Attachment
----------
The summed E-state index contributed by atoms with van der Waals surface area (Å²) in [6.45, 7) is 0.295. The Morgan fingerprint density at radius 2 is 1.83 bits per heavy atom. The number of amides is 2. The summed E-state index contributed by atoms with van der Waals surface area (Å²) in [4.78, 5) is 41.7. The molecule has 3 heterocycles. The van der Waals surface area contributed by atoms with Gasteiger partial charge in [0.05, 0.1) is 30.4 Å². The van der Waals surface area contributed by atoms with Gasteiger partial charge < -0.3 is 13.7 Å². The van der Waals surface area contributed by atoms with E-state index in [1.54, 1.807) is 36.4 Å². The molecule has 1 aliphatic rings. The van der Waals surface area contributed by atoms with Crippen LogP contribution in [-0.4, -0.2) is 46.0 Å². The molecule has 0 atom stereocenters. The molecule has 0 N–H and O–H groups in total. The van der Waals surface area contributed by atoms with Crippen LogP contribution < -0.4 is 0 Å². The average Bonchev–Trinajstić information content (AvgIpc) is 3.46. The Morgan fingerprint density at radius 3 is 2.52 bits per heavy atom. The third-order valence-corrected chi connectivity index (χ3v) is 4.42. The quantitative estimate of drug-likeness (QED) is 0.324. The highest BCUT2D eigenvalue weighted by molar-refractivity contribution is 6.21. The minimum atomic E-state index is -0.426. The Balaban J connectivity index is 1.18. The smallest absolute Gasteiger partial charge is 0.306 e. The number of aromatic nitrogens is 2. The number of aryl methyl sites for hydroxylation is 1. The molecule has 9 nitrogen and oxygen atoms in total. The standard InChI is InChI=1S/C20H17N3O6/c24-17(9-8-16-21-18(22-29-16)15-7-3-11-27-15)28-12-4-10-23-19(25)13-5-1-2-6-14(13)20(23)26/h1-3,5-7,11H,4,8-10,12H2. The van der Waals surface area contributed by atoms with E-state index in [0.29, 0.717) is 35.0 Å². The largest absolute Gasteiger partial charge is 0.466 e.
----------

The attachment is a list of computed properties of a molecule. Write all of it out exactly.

The summed E-state index contributed by atoms with van der Waals surface area (Å²) in [6.45, 7) is 0.295. The Morgan fingerprint density at radius 2 is 1.83 bits per heavy atom. The number of amides is 2. The summed E-state index contributed by atoms with van der Waals surface area (Å²) in [4.78, 5) is 41.7. The molecule has 3 heterocycles. The van der Waals surface area contributed by atoms with Gasteiger partial charge in [0.05, 0.1) is 30.4 Å². The van der Waals surface area contributed by atoms with Gasteiger partial charge < -0.3 is 13.7 Å². The van der Waals surface area contributed by atoms with E-state index in [1.54, 1.807) is 36.4 Å². The molecule has 1 aliphatic rings. The van der Waals surface area contributed by atoms with Crippen LogP contribution in [-0.4, -0.2) is 46.0 Å². The molecule has 0 atom stereocenters. The molecule has 0 N–H and O–H groups in total. The van der Waals surface area contributed by atoms with Crippen LogP contribution < -0.4 is 0 Å². The average Bonchev–Trinajstić information content (AvgIpc) is 3.46. The Morgan fingerprint density at radius 3 is 2.52 bits per heavy atom. The third-order valence-corrected chi connectivity index (χ3v) is 4.42. The quantitative estimate of drug-likeness (QED) is 0.324. The highest BCUT2D eigenvalue weighted by molar-refractivity contribution is 6.21. The minimum atomic E-state index is -0.426. The Balaban J connectivity index is 1.18. The smallest absolute Gasteiger partial charge is 0.306 e. The number of aromatic nitrogens is 2. The number of aryl methyl sites for hydroxylation is 1. The molecule has 9 nitrogen and oxygen atoms in total. The standard InChI is InChI=1S/C20H17N3O6/c24-17(9-8-16-21-18(22-29-16)15-7-3-11-27-15)28-12-4-10-23-19(25)13-5-1-2-6-14(13)20(23)26/h1-3,5-7,11H,4,8-10,12H2. The van der Waals surface area contributed by atoms with E-state index in [0.29, 0.717) is 35.0 Å². The largest absolute Gasteiger partial charge is 0.466 e.